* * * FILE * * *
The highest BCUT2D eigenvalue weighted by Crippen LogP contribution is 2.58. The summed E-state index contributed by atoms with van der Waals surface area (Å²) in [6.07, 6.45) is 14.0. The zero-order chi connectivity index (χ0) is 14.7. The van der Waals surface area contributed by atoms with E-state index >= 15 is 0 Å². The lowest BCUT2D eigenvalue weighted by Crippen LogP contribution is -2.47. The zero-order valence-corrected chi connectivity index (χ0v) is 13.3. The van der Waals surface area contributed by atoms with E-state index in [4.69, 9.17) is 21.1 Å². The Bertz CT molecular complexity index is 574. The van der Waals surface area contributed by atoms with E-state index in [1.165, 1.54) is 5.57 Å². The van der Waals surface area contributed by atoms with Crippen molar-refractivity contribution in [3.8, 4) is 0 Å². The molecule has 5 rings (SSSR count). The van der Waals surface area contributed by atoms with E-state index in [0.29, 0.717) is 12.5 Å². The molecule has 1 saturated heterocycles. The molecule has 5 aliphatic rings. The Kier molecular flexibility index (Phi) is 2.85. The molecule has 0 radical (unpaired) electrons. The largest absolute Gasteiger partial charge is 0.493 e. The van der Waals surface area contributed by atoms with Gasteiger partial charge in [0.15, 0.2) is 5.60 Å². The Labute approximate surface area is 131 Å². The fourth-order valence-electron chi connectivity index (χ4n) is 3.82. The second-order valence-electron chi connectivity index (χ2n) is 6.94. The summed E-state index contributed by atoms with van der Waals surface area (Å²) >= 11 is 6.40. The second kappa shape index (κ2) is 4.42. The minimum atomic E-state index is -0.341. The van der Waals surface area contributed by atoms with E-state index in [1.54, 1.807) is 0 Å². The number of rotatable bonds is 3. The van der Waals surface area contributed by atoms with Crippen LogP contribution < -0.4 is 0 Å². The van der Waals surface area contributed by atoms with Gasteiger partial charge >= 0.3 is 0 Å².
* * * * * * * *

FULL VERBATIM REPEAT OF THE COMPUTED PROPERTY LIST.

The highest BCUT2D eigenvalue weighted by Crippen LogP contribution is 2.58. The summed E-state index contributed by atoms with van der Waals surface area (Å²) in [6.07, 6.45) is 14.0. The zero-order chi connectivity index (χ0) is 14.7. The van der Waals surface area contributed by atoms with E-state index >= 15 is 0 Å². The lowest BCUT2D eigenvalue weighted by Crippen LogP contribution is -2.47. The zero-order valence-corrected chi connectivity index (χ0v) is 13.3. The van der Waals surface area contributed by atoms with E-state index in [4.69, 9.17) is 21.1 Å². The Bertz CT molecular complexity index is 574. The van der Waals surface area contributed by atoms with E-state index in [1.165, 1.54) is 5.57 Å². The van der Waals surface area contributed by atoms with Crippen molar-refractivity contribution in [3.8, 4) is 0 Å². The molecule has 5 rings (SSSR count). The van der Waals surface area contributed by atoms with E-state index in [0.29, 0.717) is 12.5 Å². The molecule has 1 saturated heterocycles. The molecule has 5 aliphatic rings. The Kier molecular flexibility index (Phi) is 2.85. The molecule has 0 radical (unpaired) electrons. The largest absolute Gasteiger partial charge is 0.493 e. The van der Waals surface area contributed by atoms with Gasteiger partial charge in [0.15, 0.2) is 5.60 Å². The Labute approximate surface area is 131 Å². The fourth-order valence-electron chi connectivity index (χ4n) is 3.82. The second-order valence-electron chi connectivity index (χ2n) is 6.94. The summed E-state index contributed by atoms with van der Waals surface area (Å²) >= 11 is 6.40. The second kappa shape index (κ2) is 4.42. The minimum atomic E-state index is -0.341. The van der Waals surface area contributed by atoms with E-state index in [1.54, 1.807) is 0 Å². The number of rotatable bonds is 3. The van der Waals surface area contributed by atoms with Crippen LogP contribution < -0.4 is 0 Å². The van der Waals surface area contributed by atoms with Gasteiger partial charge >= 0.3 is 0 Å².